Sophia Lincoln (Photo, Lisa Yoshimoto) 

Sophia Lincoln's large assemblage of culturally-influenced clothing is a far more sophisticated and revealing body of work about Native Alaskan life than many people can ever guess. Why? Because it's all real, and there's so much of it. It tells a complete story of a single Ahtna woman, and her values, skills and tenacity. 

Every one of these worn-down one-of-a-pair of slippers tells a tale of living with beauty and dignity in the wilds of Alaska, under the harshest possible conditions anywhere on earth. Even the tiny little slippers she made and beaded, for the smallest of children, tell something about village life. 

It's all about family. There's a highly decorated baby-carrying strap. What does it reveal? It shows that, even in the most humble and ordinary of Ahtna households, the birth of a child was a time for rejoicing.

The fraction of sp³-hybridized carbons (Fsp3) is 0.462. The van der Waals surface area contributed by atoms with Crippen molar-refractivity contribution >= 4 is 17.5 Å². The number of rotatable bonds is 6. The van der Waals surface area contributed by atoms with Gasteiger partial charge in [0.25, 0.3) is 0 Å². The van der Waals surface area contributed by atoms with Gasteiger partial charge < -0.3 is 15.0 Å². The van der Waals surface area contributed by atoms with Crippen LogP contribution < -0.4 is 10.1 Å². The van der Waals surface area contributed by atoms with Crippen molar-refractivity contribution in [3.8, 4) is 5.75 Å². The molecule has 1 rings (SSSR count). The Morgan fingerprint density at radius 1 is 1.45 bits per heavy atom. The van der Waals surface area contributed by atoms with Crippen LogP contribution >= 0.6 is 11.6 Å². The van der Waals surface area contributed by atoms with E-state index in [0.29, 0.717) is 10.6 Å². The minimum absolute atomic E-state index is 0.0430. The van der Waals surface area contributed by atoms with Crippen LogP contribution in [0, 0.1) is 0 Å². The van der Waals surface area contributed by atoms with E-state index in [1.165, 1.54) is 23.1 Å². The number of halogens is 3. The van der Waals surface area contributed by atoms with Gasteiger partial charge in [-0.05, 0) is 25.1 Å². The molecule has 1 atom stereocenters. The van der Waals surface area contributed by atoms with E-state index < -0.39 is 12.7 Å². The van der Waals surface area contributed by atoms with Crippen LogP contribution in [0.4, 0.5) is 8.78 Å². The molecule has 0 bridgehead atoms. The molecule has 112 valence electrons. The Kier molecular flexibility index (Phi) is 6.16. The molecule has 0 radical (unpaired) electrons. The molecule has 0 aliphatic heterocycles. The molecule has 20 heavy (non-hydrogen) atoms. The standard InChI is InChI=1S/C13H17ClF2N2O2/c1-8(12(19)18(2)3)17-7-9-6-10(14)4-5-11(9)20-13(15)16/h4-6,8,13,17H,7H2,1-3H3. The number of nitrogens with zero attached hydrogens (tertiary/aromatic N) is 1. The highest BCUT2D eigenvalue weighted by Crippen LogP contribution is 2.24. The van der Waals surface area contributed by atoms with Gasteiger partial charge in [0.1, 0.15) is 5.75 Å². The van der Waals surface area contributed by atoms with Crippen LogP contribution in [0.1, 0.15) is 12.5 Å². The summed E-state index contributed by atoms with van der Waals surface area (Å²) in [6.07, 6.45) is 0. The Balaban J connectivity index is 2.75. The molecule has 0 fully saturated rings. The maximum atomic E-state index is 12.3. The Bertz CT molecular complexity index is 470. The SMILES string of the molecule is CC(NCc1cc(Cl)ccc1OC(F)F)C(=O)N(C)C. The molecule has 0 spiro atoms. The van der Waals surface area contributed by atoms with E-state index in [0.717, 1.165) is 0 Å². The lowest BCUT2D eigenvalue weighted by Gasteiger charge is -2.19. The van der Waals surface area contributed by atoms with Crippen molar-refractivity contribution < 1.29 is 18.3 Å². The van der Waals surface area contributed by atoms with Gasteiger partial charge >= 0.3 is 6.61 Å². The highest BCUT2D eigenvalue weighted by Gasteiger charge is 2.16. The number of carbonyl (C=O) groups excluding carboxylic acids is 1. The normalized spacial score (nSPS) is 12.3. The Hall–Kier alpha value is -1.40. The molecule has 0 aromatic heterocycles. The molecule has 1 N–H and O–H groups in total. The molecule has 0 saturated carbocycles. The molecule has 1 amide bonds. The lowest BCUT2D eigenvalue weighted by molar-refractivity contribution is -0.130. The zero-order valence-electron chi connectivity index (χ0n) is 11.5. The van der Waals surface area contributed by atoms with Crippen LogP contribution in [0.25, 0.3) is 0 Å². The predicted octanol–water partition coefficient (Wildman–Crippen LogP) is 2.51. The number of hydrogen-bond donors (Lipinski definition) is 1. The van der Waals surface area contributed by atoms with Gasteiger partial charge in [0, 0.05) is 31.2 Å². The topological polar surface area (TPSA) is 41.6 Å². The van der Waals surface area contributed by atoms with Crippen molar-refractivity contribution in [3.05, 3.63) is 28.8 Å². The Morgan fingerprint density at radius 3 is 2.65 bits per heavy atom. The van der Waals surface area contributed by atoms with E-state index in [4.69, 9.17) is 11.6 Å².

The baby was safeguarded while traveling through the black spruce forests on the mother's back. The baby strap was a lovingly crafted, functional, beautifully artistic object. But it was also used. 

Lisa came back to Copper Center as a child. 

Now her vision is to somehow pay back her now-gone grandma, and to safeguard and share the importance of the things Sophia Lincoln treasured – from a time that will never return.

This is a story by the Copper River Country Journal celebrating Native Heritage Month, 2021. It's for everyone in the Copper Valley, but especially for members of the Lincoln family. 

Sophia Lincoln's work as displayed at Meiers Lake Roadhouse. (Country Journal photo)